According To A New Survey, The Average Single Parent Needs At Least $332,705 In The Bank To Feel At Ease While Raising Their Child

Jeff Bergen/ - illustrative purposes only, not the actual people

It’s no secret that having kids now is more expensive than ever. But just how much dough do parents need to feel at ease while raising their children?

According to a recent study entitled “Single Parents and the Financial Future,” the average single parent claimed they would need at least $332,705 to have peace of mind.

This random double-opt-in survey was commissioned by Life Happens– a nonprofit that works to educate consumers about the value of life insurance– and conducted by OnePoll. It included 2,000 single-parent respondents who were evenly split– meaning 1,000 mothers and 1,000 fathers participated.

Now, despite the respondents acknowledging that they would need a lofty amount of cash to feel at ease while raising their child, only 10% of single parents began planning for their child’s financial future prior to them being born.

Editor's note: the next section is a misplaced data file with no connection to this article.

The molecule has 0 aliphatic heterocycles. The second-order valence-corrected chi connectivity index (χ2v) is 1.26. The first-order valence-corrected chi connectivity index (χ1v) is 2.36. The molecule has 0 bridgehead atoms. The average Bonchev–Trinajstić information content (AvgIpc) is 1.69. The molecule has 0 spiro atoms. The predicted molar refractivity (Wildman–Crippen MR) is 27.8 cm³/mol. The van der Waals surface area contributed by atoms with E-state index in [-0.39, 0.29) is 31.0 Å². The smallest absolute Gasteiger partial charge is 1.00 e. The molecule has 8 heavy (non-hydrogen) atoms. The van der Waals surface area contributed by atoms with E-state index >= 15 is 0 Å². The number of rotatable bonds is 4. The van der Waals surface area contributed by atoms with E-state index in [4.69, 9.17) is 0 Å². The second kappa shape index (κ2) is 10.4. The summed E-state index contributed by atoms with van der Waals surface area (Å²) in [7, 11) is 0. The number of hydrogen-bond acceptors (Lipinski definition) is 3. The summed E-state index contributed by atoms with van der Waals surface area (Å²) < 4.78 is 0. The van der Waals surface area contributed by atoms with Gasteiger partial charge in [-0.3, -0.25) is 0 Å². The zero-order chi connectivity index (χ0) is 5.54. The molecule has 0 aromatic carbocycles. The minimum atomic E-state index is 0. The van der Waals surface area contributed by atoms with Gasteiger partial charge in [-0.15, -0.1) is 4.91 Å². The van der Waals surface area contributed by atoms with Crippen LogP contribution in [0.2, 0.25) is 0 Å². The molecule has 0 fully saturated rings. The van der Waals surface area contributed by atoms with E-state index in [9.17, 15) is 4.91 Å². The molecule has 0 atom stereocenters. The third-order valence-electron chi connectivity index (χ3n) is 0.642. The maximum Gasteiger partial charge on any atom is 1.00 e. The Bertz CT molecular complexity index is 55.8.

On the other hand, about 43% of single parents admitted to not financially planning until their kid reached early childhood– or were between the ages of 4 and 6. Additionally, 7% still have not yet begun planning for their children.

Interestingly, single fathers reported feeling more confident than single mothers in regard to solidifying their child’s financial future. Approximately 69% of single dads felt confident in this realm, as opposed to 58% of single moms.

Still, the consensus among 75% of respondents– regardless of gender– was that becoming a single parent is definitely overwhelming.

The survey revealed that the average single parent thinks about their kid’s financial future about five times every single day.

Seven in 10 respondents– or 69%– also claimed that just becoming a parent is a huge financial burden, which is only compounded once becoming the sole provider in a household.

Jeff Bergen/ – illustrative purposes only, not the actual people

Sign up for Chip Chick’s newsletter and get stories like this delivered straight to your inbox.

1 of 2